When we talk about eating too much sugar, the conversation usually revolves around excessive energy intake, empty calories, blood glucose and insulin spikes, or increased risk of chronic diseases (like diabetes, cancer, and heart disease). But, there’s actually another huge problem that gets less airtime in the sugar discussion: micronutrient deficiencies!
It turns out, a high intake of sugar can contribute to nutrient deficiencies in ways other than by displacing more nutritious foods. We’ve discovered a number of mechanisms by which sugar can actually deplete (or reduce the absorption) of certain vitamins and minerals. As a result, eating too much sugar can induce deficiencies, even when our overall micronutrient intake appears to be adequate.
So, which nutrients suffer on a high-sugar diet? Let’s take a look!
1. Vitamin D
It’s no secret that vitamin D deficiency is a big problem these days (especially for those living far from the equator), but lack of sun exposure isn’t the only cause. Excessive sugar intake (especially in the form of fructose) may actually exacerbate vitamin D deficiency!
How does it work? Researchers have discovered that a high intake of fructose can increase the expression of an enzyme responsible for degrading vitamin D (24-hydroxylase), while also decreasing the expression of an enzyme that helps synthesize vitamin D (1α-hydroxylase). As a result, fructose can enhance the breakdown of vitamin D in the kidneys while also impairing the body’s ability to synthesize it. The result is a reduction in vitamin D levels, and the potential for the harmful effects of deficiency to manifest (such as greater susceptibility to infection, higher risk of autoimmunity, increased rates of certain cancers, and overall lower immune function). No wonder 75% of people in Western countries are deficient in vitamin D!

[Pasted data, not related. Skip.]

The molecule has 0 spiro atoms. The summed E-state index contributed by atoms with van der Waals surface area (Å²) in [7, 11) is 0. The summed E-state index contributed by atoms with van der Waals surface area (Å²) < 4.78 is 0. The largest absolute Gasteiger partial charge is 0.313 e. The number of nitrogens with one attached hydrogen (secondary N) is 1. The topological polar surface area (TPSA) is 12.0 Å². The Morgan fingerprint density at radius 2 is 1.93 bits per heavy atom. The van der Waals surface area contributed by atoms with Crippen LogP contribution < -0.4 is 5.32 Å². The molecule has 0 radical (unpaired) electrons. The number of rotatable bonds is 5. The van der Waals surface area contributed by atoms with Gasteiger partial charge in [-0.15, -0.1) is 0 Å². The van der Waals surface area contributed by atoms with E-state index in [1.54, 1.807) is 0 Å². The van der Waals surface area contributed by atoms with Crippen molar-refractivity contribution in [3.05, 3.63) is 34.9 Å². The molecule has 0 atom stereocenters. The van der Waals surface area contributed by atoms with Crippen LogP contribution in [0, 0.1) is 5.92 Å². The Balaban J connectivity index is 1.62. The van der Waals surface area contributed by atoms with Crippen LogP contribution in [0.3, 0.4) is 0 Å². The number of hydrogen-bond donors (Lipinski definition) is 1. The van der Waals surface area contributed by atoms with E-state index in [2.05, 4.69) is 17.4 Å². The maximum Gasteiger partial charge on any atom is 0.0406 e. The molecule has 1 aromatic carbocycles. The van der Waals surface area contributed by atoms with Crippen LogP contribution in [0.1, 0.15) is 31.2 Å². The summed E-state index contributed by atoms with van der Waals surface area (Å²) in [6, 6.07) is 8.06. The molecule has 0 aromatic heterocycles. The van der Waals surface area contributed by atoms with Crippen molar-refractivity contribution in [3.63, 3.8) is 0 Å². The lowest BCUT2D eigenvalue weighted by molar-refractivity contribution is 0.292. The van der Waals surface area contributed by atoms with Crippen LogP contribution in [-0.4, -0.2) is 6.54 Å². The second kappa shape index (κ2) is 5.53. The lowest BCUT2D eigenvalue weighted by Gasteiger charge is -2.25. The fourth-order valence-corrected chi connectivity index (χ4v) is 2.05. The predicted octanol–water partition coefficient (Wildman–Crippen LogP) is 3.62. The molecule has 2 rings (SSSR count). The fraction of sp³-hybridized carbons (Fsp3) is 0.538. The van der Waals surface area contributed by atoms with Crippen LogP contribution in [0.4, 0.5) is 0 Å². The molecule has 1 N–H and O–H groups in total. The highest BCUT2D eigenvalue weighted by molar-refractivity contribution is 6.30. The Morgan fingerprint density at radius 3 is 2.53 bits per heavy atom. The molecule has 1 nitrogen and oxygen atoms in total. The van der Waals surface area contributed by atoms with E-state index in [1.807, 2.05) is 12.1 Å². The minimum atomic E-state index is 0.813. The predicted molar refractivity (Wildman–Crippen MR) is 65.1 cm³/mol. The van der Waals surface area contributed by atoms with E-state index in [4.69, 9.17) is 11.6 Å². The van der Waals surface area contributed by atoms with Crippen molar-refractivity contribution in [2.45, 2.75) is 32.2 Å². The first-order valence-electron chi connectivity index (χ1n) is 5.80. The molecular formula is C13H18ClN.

And, it gets worse! Vitamin D deficiency and a high fructose intake can enter a vicious cycle, because low levels of vitamin D can actually exacerbate the inflammatory properties of fructose. Multiple studies have shown that vitamin D depletion increases non-alcoholic fatty liver disease (NAFLD) induced by fructose, and that vitamin D plays a crucial role in quelling the inflammation caused by high-fructose, Western-style diets. Historically, vitamin D levels would naturally be higher during sunny months when higher-fructose foods (like fruit) were in season. But, now that we have year-round access to nearly any food (and year-round roofs over our heads preventing sun exposure!), the potential for vitamin D and fructose to antagonize each other is greater than it’s ever been.
Calcium is famous for supporting skeletal health (including bones and teeth), as well as assisting in blood coagulation and acting as an electrolyte (helping nerves send signals and muscles contract). But, calcium is another nutrient negatively impacted by a high sugar intake!
Here’s how it works. Normally, vitamin D helps facilitate calcium absorption by regulating active calcium transport in the small intestine (a process that becomes even more important when calcium intake is on the low side, or when calcium requirements increase—such as during growth or lactation). Because the process is greatly dependent on blood levels of vitamin D3, the vitamin-D-lowering effects of fructose can have a ripple effect on calcium, causing our bodies to be unable to absorb as much as we need from dietary sources. That spells trouble during times when we need calcium the most, like during pregnancy or when we’re trying to heal broken bones.
And, along with fructose, a high intake of another form of sugar (glucose) has been shown to increase calcium excretion by the kidneys, through several proposed mechanisms (inhibiting tubular reabsorption of calcium, and possibly suppressing parathyroid hormone from the spiked blood sugar and insulin that comes after a high-sugar meal). Yikes!
Magnesium is a serious rock-star mineral that’s only started receiving the attention it deserves in recent years. Along with regulating muscle and nerve function, making protein, building bone, synthesizing DNA, and regulating blood sugar levels, magnesium is required by literally every organ in our bodies. In other words, it’s pretty important!